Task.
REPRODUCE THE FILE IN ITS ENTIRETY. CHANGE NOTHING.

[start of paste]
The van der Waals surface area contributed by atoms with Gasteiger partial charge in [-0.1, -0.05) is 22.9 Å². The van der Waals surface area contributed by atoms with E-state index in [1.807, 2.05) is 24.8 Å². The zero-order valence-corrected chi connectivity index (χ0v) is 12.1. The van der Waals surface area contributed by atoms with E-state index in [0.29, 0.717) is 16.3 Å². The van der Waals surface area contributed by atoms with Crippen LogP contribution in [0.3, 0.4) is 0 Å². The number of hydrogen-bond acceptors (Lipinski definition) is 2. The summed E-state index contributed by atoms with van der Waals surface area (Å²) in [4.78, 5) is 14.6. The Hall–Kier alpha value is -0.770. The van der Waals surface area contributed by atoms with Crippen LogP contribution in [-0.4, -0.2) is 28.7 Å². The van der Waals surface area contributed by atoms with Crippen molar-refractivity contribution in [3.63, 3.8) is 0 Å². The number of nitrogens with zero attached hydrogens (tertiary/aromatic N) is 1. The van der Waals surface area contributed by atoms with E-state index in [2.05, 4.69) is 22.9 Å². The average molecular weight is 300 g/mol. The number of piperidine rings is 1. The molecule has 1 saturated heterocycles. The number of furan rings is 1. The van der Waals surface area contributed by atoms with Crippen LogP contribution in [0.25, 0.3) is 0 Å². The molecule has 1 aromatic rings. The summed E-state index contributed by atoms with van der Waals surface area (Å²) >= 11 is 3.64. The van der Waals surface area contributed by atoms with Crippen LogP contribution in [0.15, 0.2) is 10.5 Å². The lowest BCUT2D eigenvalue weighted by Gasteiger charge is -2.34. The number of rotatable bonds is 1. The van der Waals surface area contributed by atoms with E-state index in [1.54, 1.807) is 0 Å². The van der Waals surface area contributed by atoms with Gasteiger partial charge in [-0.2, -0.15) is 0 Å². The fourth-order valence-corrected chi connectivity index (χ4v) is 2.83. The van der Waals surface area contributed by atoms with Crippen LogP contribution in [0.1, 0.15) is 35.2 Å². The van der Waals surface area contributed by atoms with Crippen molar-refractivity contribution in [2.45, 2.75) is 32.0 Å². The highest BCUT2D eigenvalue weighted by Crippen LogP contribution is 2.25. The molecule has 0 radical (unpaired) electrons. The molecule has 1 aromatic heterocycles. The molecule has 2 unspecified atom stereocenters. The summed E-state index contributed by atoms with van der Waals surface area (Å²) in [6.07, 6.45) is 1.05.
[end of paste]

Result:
The van der Waals surface area contributed by atoms with Gasteiger partial charge in [-0.1, -0.05) is 22.9 Å². The van der Waals surface area contributed by atoms with E-state index in [1.807, 2.05) is 24.8 Å². The zero-order valence-corrected chi connectivity index (χ0v) is 12.1. The van der Waals surface area contributed by atoms with E-state index in [0.29, 0.717) is 16.3 Å². The van der Waals surface area contributed by atoms with Crippen LogP contribution in [0.3, 0.4) is 0 Å². The number of hydrogen-bond acceptors (Lipinski definition) is 2. The summed E-state index contributed by atoms with van der Waals surface area (Å²) in [4.78, 5) is 14.6. The Hall–Kier alpha value is -0.770. The van der Waals surface area contributed by atoms with Crippen LogP contribution in [-0.4, -0.2) is 28.7 Å². The van der Waals surface area contributed by atoms with Crippen molar-refractivity contribution in [3.63, 3.8) is 0 Å². The number of nitrogens with zero attached hydrogens (tertiary/aromatic N) is 1. The van der Waals surface area contributed by atoms with E-state index in [2.05, 4.69) is 22.9 Å². The average molecular weight is 300 g/mol. The number of piperidine rings is 1. The molecule has 1 saturated heterocycles. The number of furan rings is 1. The van der Waals surface area contributed by atoms with Crippen LogP contribution in [0.25, 0.3) is 0 Å². The molecule has 1 aromatic rings. The summed E-state index contributed by atoms with van der Waals surface area (Å²) >= 11 is 3.64. The van der Waals surface area contributed by atoms with Crippen LogP contribution in [0.15, 0.2) is 10.5 Å². The lowest BCUT2D eigenvalue weighted by Gasteiger charge is -2.34. The number of rotatable bonds is 1. The van der Waals surface area contributed by atoms with E-state index in [1.54, 1.807) is 0 Å². The van der Waals surface area contributed by atoms with Gasteiger partial charge in [-0.2, -0.15) is 0 Å². The fourth-order valence-corrected chi connectivity index (χ4v) is 2.83. The van der Waals surface area contributed by atoms with Crippen LogP contribution in [0.1, 0.15) is 35.2 Å². The van der Waals surface area contributed by atoms with Crippen molar-refractivity contribution in [2.45, 2.75) is 32.0 Å². The highest BCUT2D eigenvalue weighted by Crippen LogP contribution is 2.25. The molecule has 0 radical (unpaired) electrons. The molecule has 1 aromatic heterocycles. The molecule has 2 unspecified atom stereocenters. The summed E-state index contributed by atoms with van der Waals surface area (Å²) in [6.07, 6.45) is 1.05.